There have been many devastating events in the United States and worldwide that caused economic destruction. Three significant events in particular were The Great Depression, The 1970’s Oil Crisis, and the 2008 Bank Crisis. Each had similarities and differences but all causes major economic chaos.
The Great Depression was a worldwide despair that originated with the crash in the stock market in October 29, 1929. Throughout 1929 to 1933 the economic activity decreased in drastic measures. “Indrustial production declined by 37 percent, prices by 33 percent, and real GNP by 30 percent. Unemployment rose to a peak of 25 percent and stayed above 15 percent of the rest of the 1930’s” (Temin pg. 1). For nearly ten years there were few steady economic capitals in the United States. Only with the emercement of World War II, showed any improvements in the labor force during this time.
Many ...view middle of the document...
“In October of 1973 Middles-eastern OPEC nations stopped exports to the US and other western nations. They intended to punish the western nations that supported Israel, their foe, in the Yom Kippur War, but they also realized the strong influence that they had on the world through oil” (Admin). This caused major inflation in the price of oil that increased 3 dollars per barrel to 12 dollars per barrel.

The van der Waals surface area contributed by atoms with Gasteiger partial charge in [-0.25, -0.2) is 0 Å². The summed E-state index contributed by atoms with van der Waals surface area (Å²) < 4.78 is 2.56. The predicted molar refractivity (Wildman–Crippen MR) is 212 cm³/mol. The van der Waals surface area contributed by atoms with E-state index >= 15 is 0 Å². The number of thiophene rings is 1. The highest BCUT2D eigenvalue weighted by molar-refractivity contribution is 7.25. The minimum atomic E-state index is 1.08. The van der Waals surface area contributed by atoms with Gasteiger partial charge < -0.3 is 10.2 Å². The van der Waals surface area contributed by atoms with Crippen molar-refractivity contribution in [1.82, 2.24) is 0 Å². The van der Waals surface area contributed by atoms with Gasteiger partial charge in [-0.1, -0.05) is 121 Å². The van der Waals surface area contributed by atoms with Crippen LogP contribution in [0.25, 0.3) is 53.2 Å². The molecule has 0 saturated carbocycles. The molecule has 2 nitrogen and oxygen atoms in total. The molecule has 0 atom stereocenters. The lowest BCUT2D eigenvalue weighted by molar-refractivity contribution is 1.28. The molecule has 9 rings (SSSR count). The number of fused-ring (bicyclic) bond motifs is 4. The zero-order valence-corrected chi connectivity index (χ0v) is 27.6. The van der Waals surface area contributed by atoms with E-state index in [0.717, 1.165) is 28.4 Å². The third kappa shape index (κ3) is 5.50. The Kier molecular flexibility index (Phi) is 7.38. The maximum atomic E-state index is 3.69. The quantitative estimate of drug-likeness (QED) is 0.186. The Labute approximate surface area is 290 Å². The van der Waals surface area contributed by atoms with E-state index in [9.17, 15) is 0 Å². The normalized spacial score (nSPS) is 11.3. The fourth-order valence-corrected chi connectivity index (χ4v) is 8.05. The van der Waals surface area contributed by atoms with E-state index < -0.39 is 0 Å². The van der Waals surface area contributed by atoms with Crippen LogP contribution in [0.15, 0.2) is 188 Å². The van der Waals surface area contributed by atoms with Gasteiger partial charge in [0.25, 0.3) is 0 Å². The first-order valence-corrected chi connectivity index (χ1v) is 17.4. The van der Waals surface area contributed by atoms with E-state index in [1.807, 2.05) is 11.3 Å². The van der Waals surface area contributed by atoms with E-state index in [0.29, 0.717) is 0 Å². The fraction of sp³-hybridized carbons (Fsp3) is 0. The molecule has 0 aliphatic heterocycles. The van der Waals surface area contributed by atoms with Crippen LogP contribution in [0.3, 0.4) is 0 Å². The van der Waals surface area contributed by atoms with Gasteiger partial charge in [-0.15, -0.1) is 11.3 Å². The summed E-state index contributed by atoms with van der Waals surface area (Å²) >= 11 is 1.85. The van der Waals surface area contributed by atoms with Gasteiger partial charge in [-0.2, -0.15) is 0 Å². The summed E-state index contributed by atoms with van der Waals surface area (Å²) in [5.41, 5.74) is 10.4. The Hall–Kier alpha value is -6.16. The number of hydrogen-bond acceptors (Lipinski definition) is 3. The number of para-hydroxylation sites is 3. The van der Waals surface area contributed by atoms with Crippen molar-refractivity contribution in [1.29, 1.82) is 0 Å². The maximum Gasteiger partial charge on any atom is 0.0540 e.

Due to the major increase of energy cost, labor cost and wages also increased for businesses. “The annual inflation rate spiked to over 10% in 1974 and again in each of the three years from 1979 to 1981. The annual unemployment rate topped 8% in 1975 and would reach nearly 10% in 1982” (Reuss ).
Many Economist believe that the 2008 Bank Crisis was the worse fall out since the Great Depression. The event was strongely correalcted to the morage business and how they lended loans to borrowers with poor credit history. These high risk morgages were passed by major banks labeling them as low-risk securities. Once passed, the loans were consolitated into pools. “The pooled mortgages were used to back securities known as collateralised debt obligations (CDOs), which were sliced into tranches by degree of exposure to default. Investors bought the safer tranches because they trusted the triple-A credit ratings assigned by agencies such as Moody’s and Standard & Poor’s” (The Orgins ). In response, a large amount of the borrows were not able to pay their mortage which cause the mortage business to crash which in return caused the banks to fincially fall.
In return this caused major economic decline in the United States, commonly knowned as The Great Recession. “In 2008 and 2009, the U.S. labor market lost 8.4 million jobs, or 6.1% of all payroll employment. This was the most dramatic employment contraction (by far) of any recession since the Great Depression. By comparison, in the deep recession that began in 1981, job loss was 3.1%, or only about half as severe” (The Great Recession).